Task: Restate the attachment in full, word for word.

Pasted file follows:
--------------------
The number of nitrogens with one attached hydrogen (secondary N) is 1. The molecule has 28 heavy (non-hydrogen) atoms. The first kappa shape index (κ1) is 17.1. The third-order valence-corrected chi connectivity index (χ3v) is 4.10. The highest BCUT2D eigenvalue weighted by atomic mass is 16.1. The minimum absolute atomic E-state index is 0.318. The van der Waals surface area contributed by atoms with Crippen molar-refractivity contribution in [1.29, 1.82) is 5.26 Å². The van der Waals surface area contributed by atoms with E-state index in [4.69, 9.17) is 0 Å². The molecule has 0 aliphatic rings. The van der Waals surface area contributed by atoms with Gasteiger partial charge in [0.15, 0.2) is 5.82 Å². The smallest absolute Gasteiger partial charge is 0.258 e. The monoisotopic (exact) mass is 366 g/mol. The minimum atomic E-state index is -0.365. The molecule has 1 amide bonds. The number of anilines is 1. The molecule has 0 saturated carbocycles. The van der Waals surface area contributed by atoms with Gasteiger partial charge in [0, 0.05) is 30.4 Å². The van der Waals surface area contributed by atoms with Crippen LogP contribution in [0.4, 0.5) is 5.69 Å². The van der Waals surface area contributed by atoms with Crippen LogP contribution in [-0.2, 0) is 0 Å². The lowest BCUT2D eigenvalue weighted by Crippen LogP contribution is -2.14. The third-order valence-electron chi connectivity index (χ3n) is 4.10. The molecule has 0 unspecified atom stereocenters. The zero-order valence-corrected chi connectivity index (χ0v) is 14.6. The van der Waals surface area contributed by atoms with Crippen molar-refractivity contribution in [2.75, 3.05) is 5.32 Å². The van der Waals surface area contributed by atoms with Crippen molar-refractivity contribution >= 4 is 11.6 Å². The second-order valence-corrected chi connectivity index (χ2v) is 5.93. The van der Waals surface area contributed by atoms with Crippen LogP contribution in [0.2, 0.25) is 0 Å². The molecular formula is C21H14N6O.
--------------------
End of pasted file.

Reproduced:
The number of nitrogens with one attached hydrogen (secondary N) is 1. The molecule has 28 heavy (non-hydrogen) atoms. The first kappa shape index (κ1) is 17.1. The third-order valence-corrected chi connectivity index (χ3v) is 4.10. The highest BCUT2D eigenvalue weighted by atomic mass is 16.1. The minimum absolute atomic E-state index is 0.318. The van der Waals surface area contributed by atoms with Crippen molar-refractivity contribution in [1.29, 1.82) is 5.26 Å². The van der Waals surface area contributed by atoms with E-state index in [4.69, 9.17) is 0 Å². The molecule has 0 aliphatic rings. The van der Waals surface area contributed by atoms with Gasteiger partial charge in [0.15, 0.2) is 5.82 Å². The smallest absolute Gasteiger partial charge is 0.258 e. The monoisotopic (exact) mass is 366 g/mol. The minimum atomic E-state index is -0.365. The molecule has 1 amide bonds. The number of anilines is 1. The molecule has 0 saturated carbocycles. The van der Waals surface area contributed by atoms with Gasteiger partial charge in [0, 0.05) is 30.4 Å². The van der Waals surface area contributed by atoms with Crippen LogP contribution in [0.4, 0.5) is 5.69 Å². The van der Waals surface area contributed by atoms with Crippen LogP contribution in [-0.2, 0) is 0 Å². The lowest BCUT2D eigenvalue weighted by Crippen LogP contribution is -2.14. The third-order valence-electron chi connectivity index (χ3n) is 4.10. The molecule has 0 unspecified atom stereocenters. The zero-order valence-corrected chi connectivity index (χ0v) is 14.6. The van der Waals surface area contributed by atoms with Crippen molar-refractivity contribution in [2.75, 3.05) is 5.32 Å². The van der Waals surface area contributed by atoms with Crippen molar-refractivity contribution >= 4 is 11.6 Å². The second-order valence-corrected chi connectivity index (χ2v) is 5.93. The van der Waals surface area contributed by atoms with Crippen LogP contribution in [0.2, 0.25) is 0 Å². The molecular formula is C21H14N6O.